We performed descriptive statistics on patient characteristics, including means, medians, and interquartile ranges for continuous variables and frequencies and percentages for categorical variables. Using simple logistic regression, we estimated the odds of BI among groups with different RR (low or high) and cough status (with or without). We also performed multiple logistic regressions to further evaluate the association of cough with BIs after adjusting for potential confounders. A priori variables consisted of age, sex, race and ethnicity, insurance type, RR status, cough status, duration of symptoms, and respiratory season. We used stepwise model selection to identify variables for inclusion. We also used χ2 statistics for proportions to compare rates of urinary tract infections, bacteremia, and meningitis between high-risk infants with and without cough. Statistical analyses were performed with SAS (version 9.4; SAS Institute, Inc, Cary, NC).

A total of 508 infants were ≤60 days old with fever and cough data available. Four infants were excluded because of absence of documented cough status, none of whom had a BI. The median age was 40 days, a majority were male, half were Hispanic, and >90% had public insurance (Table 1). Almost half of infants were high risk (47%), and 223 (44%) had a cough. Forty-six infants (9%) had a BI, 13 of which were due to bacteremia or meningitis (Table 2). For risk stratification purposes, 8% of data were missing, over half of which was due to unclear documentation of the infant’s course in the newborn nursery.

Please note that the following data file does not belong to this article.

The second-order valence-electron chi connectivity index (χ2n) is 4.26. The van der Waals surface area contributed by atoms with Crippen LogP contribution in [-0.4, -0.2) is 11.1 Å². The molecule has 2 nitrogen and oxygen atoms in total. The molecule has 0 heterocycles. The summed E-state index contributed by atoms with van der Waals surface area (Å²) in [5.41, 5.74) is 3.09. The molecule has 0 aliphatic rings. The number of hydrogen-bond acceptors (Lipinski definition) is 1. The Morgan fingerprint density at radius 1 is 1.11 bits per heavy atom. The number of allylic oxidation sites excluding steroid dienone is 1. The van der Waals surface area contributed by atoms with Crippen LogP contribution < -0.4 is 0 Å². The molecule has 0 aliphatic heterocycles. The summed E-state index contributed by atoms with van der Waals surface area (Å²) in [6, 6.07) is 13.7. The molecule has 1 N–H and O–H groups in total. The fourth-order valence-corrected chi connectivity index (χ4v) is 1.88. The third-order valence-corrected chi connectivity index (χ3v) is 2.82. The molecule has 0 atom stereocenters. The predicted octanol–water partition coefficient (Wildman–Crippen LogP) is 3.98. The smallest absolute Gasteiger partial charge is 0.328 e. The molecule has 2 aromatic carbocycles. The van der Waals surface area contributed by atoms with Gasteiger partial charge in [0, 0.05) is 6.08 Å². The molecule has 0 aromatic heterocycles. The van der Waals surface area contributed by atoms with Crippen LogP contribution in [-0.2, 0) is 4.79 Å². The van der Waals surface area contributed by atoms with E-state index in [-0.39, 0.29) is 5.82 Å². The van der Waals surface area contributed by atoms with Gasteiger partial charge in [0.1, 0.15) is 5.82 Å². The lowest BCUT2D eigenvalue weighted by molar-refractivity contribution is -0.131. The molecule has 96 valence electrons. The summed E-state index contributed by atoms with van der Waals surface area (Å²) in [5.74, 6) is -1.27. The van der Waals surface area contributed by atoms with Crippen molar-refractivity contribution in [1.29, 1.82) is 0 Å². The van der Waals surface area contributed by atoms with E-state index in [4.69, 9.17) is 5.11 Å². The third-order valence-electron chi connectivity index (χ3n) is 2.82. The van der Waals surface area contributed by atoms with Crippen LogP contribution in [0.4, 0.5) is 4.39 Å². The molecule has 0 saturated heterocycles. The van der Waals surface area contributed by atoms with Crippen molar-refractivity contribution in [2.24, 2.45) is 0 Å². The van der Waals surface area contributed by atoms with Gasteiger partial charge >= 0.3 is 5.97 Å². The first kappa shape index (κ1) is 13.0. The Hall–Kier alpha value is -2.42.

TABLE 1

Subject Characteristics (N = 508)

Characteristicn (%)
Median age in d (IQR) 40 (26) 
Male 291 (57) 
White or other 52 (10) 
African American 195 (38) 
Hispanic 256 (50) 
Unknown race or ethnicity 5 (1) 
Term 474 (93) 
Chronic medical condition 14 (3) 
Public insurance 465 (92) 
Rochester high risk 237 (47) 
Cough present 223 (44) 
BI 46 (9) 
Characteristicn (%)
Median age in d (IQR) 40 (26) 
Male 291 (57) 
White or other 52 (10) 
African American 195 (38) 
Hispanic 256 (50) 
Unknown race or ethnicity 5 (1) 
Term 474 (93) 
Chronic medical condition 14 (3) 
Public insurance 465 (92) 
Rochester high risk 237 (47) 
Cough present 223 (44) 
BI 46 (9) 

IQR, interquartile range.

TABLE 2

Etiology and Type of BI, Categorized by Age

0–30 d31–60 dTotal
No. febrile infants 148 360 508 
No. infants with any BI, n (%) 21 (14.2) 25 (6.9) 46 (9.1) 
No. infants with bacteremia or meningitis, n (%) 4 (2.7) 9 (2.5) 13 (2.6) 
No. infants with UTI, n (%) 17 (11.5) 16 (4.4) 33 (6.5) 
Organism recovered from urine (nEscherichia coli (12)Klebsiella pneumoniae (3)Enterococcus faecalis (1)Group B Streptococcus (1) E coli (13)E faecalis (1)Citrobacter koseri (2) — 
No. infants with UTI and bacteremia, n (%) 2 (0.6) 2 (0.4) 
Organism recovered from urine and blood (n— E coli (2) — 
No. infants with bacteremia only, n (%) 3 (2) 5 (1.4) 8 (1.6) 
Organism recovered from blood (nGroup B Streptococcus (3) Group B Streptococcus (2)Salmonella species (1)K pneumoniae (1)Staphylococcus aureus (1) —